Litter Box Training: Why Setup and Placement Matters

By PetMD Editorial on Oct. 19, 2016

By Samantha Drake

Litter box duty is the least pleasant part of having a cat in the house. Cat owners’ efforts to make cleaning the litter box easier in terms of where the boxes are placed, how often they’re cleaned and the kind of litter used, are all-too-often misguided and confusing to cats.

“We mess it up because we make it too complicated,” says Pam Johnson-Bennett owner of Cat Behavior Associates, a private veterinarian-referred behavior practice in Nashville. Johnson-Bennett is a certified cat behavior consultant and the author of eight books on the subject.

Mistakes with litter box set up are made because people think in terms of what they want, not what makes the cat comfortable. But cats’ use of a litter boxes is based on their survival instincts. Covering up their urine and feces is something kittens learn from their mothers to help ensure they don’t attract predators in the wild. “Even our pampered indoor cats have this instinct,” notes Johnson-Bennett.

Here are some tips for setting up your litter box to ensure your cat uses it properly.

Litter Box Training: Setup Basics

The first step in ensuring your cat’s comfort with the litter box is to choose the right litter. Scoopable litter, which is easiest for those doing the scooping, should have a soft, sandy texture because that’s what cats would seek out in the wild, says Johnson-Bennett. Cats are also very sensitive to smell and may turn up their noses at heavily scented litters. To be safe, unscented or minimally scented litter is preferable, she says. If the litter box is kept clean, perfumed litter isn’t necessary anyway.

A household should have one litter box per cat, plus one additional box at a minimum. So if you have one cat, you need at least two litter boxes; for seven cats, you need at least eight litter boxes, Johnson-Bennett explains. In multiple cat homes, the litter boxes should be scattered around the house in easily accessible locations and not grouped together, so that all the cats can use the litter boxes with a feeling of security. No one cat should be able to monopolize access to all the boxes.

Accommodating a cat’s need for security resolves one of the most common litter box questions: Should the litter box be covered or uncovered?

Johnson-Bennett says litter boxes should be uncovered because cats are very vulnerable when using the litter box. While a covered box is more aesthetically pleasing to people and may appear to give the cat privacy, it actually presents a situation in which the cat may feel trapped and unable to escape from a predator, she points out.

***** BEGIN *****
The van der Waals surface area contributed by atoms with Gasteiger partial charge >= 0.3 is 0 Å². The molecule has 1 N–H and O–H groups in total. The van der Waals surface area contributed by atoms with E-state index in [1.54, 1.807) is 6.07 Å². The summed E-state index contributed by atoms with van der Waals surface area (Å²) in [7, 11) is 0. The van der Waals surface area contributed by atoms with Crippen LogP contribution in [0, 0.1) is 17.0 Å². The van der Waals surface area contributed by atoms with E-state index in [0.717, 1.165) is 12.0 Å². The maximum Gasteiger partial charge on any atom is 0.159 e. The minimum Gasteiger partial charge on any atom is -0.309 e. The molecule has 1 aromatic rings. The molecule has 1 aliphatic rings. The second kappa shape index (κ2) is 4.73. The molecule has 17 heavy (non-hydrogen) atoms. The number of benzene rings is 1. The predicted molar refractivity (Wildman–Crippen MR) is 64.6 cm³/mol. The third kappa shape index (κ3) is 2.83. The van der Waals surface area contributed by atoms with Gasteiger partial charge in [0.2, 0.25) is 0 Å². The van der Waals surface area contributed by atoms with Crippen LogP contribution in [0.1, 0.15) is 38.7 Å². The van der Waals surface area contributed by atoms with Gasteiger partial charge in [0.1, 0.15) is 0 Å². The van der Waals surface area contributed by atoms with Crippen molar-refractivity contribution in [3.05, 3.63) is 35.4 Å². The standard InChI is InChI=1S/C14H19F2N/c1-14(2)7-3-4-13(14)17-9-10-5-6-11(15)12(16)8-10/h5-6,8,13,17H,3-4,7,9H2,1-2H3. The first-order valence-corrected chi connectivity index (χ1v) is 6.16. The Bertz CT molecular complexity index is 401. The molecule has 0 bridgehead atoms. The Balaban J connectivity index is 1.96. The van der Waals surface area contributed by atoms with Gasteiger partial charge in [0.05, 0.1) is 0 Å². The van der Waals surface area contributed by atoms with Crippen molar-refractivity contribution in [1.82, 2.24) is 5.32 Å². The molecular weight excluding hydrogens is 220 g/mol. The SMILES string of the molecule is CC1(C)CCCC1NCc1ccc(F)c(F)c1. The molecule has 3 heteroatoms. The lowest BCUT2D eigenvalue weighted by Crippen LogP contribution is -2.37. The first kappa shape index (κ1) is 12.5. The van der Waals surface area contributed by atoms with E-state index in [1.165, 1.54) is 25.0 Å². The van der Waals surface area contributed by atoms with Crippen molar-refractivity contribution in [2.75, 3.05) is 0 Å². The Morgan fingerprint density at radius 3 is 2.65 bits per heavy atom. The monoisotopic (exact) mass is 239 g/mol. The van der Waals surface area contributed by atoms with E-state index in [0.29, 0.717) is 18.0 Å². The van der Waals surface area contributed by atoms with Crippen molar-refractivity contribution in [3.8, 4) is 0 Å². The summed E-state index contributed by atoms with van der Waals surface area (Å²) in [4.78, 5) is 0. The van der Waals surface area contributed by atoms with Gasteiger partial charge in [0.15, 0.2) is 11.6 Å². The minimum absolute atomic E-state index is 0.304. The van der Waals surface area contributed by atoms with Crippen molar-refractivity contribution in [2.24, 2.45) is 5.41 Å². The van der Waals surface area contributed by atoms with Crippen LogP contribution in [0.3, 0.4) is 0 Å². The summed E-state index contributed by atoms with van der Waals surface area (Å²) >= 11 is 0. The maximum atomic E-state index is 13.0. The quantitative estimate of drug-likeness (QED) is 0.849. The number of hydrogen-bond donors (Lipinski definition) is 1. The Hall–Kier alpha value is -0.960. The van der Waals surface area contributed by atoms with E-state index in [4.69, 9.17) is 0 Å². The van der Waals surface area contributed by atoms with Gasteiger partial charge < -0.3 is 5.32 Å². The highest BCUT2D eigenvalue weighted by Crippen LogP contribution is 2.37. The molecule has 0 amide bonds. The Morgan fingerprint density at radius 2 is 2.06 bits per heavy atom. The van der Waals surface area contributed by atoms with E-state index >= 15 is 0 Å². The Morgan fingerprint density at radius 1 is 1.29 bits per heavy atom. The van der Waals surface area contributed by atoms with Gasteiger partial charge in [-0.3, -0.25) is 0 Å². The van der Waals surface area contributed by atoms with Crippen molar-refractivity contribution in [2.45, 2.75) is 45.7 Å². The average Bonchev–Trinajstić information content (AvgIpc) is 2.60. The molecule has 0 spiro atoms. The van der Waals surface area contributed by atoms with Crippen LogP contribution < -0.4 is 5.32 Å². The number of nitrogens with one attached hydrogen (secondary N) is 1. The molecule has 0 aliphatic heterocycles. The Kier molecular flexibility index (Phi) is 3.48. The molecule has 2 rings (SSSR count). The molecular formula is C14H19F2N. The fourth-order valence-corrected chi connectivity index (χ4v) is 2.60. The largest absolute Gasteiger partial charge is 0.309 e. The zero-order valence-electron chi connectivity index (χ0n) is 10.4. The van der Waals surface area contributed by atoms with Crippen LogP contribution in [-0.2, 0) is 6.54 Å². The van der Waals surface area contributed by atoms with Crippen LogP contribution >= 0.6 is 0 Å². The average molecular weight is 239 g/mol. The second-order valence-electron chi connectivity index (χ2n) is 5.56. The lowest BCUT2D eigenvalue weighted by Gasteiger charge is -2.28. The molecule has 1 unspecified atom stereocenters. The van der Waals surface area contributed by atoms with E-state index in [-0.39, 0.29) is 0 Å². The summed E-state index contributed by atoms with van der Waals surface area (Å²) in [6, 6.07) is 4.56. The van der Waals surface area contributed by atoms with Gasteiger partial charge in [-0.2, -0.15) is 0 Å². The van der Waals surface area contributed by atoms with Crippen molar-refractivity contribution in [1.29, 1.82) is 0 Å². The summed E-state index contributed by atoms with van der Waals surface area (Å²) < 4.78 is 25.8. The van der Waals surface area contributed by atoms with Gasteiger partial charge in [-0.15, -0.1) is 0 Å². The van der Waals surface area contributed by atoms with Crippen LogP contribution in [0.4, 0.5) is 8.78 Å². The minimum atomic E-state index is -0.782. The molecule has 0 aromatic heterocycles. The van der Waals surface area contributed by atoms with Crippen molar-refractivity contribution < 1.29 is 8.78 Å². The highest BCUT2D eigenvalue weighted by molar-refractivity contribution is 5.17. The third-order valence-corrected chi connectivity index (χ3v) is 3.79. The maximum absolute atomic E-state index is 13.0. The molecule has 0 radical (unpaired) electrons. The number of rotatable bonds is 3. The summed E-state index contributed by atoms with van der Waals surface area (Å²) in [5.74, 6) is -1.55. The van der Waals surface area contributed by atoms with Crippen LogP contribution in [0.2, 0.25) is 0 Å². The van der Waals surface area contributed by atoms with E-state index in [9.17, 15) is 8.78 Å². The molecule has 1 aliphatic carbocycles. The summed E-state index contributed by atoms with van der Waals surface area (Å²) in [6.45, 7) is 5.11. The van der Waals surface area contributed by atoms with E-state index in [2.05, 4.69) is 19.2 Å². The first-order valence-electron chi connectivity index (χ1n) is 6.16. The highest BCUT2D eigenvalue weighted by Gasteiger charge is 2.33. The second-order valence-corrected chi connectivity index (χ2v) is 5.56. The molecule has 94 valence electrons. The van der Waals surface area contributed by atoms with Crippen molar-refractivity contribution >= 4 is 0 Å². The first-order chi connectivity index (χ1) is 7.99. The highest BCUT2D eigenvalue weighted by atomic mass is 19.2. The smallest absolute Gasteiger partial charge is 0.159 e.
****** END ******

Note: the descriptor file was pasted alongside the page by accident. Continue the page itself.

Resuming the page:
Make the Litter Box Easy to Clean

Humans underestimate the importance of keeping the litter box clean. In fact, the number one litter box mistake people make is that they don’t scoop the dirty litter out often enough, according to Johnson-Bennett.

Part of the problem is that our idea of clean is different than a cat’s idea. Cats have very sensitive noses so odor—whether from a dirty litter box or scented litter—can easily put a cat off, explains Johnson-Bennett. Another issue is that people don’t enjoy cleaning litter boxes—it’s smelly, messy, and generally no fun at all. “The litter box is something everyone tries to avoid,” she acknowledges.

Litter boxes should be cleaned “a minimum of twice a day,” Johnson-Bennett says. Ideally, the litter box should be cleaned every time someone walks by and notices there’s something to scoop, she adds. Additionally, all litter boxes should be emptied, washed with soap and warm water, rinsed, dried, and refilled with clean litter at least monthly.

Don’t Hide the Litter Box

Which brings Johnson-Bennett to the next problem. Many people don’t measure up in the cleaning department because the litter box is in the wrong location. Litter boxes are often tucked away and out of sight in basements or little-used areas of the house. A hidden litter box is a lot easier to avoid than one that’s set up in a common area, she explains.

Placing the litter box in a nearby hallway, the corner of the family room, or even a bedroom can go a long way towards keeping it clean. Putting a litter box in the living areas may not seem ideal but an unhappy cat can make living conditions even less pleasant. As Johnson-Bennett points out, “I’d rather have a litter box in my bedroom than a cat peeing on my carpet.”

Also be sure to position the litter box away from the cat’s food and water bowls because no cat—even a coddled indoor cat—wants to eat where it eliminates, she adds.

It’s also a good idea to avoid placing the box near noisy furnaces or laundry machines, since loud noises or odd vibrations may deter cats from using the box.

Litter Box Training No Gimmicks, Please

Finally, Johnson-Bennett warns cat owners that “tricked out” boxes and shortcuts won’t always work for felines. Litter box liners and self-cleaning litter boxes are off-putting for cats, says Johnson-Bennett, and will likely discourage them from using the box.

Training cats to use the toilet is another ill-conceived idea. The concept is unnatural and goes against cats’ instincts, says Johnson-Bennett. Even if a cat learns and accepts the new routine, the training is useless if the cat has to stay overnight at the vet or be boarded. “The toilet is for us, not cats,” she says. 

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